David Bourget (Western Ontario)
David Chalmers (ANU, NYU)
Rafael De Clercq
Jack Alan Reynolds
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Oxford University Press (2005)
Sherrilyn Roush defends a new theory of knowledge and evidence, based on the idea of "tracking" the truth, as the best approach to a wide range of questions about knowledge-related phenomena. The theory explains, for example, why scepticism is frustrating, why knowledge is power, and why better evidence makes you more likely to have knowledge. Tracking Truth provides a unification of the concepts of knowledge and evidence, and argues against traditional epistemological realist and anti-realist positions about scientific theories and for a piecemeal approach based on a criterion of evidence, a position Roush calls "real anti-realism." Epistemologists and philosophers of science will recognize this as a significant original contribution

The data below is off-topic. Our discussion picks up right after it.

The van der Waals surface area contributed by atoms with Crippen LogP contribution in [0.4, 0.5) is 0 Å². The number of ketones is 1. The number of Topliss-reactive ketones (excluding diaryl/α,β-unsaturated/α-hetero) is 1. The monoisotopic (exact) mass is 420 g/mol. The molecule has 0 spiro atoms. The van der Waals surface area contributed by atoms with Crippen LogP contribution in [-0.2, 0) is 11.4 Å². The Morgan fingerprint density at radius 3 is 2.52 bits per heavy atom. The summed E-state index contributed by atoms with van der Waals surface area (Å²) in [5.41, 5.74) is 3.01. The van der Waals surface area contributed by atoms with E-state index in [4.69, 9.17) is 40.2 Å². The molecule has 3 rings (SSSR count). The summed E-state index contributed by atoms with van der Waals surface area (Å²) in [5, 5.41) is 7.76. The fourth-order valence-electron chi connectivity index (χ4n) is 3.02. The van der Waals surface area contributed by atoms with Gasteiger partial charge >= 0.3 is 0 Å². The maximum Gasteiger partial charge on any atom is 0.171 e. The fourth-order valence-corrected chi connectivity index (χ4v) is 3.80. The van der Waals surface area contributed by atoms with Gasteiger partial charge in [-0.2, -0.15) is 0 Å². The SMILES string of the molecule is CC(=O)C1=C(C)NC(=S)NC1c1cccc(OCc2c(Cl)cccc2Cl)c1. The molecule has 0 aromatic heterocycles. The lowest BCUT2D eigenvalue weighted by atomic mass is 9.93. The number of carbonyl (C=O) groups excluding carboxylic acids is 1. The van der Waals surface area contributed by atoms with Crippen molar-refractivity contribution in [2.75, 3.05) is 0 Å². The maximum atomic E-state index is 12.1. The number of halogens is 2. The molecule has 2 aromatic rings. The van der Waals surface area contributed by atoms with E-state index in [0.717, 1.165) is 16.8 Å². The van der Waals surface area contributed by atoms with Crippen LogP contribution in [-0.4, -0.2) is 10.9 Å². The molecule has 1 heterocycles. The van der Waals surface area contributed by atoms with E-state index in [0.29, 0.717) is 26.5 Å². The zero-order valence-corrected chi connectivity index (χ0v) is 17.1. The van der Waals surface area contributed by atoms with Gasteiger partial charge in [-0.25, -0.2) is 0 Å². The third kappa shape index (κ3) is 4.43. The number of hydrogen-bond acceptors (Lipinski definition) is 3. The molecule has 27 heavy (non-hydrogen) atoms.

|Keywords||Truth Knowledge, Theory of Evidence|
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|Call number||BD171.R72 2007|
|ISBN(s)||0199232938 0199274738 9780199274734 9780199232932|
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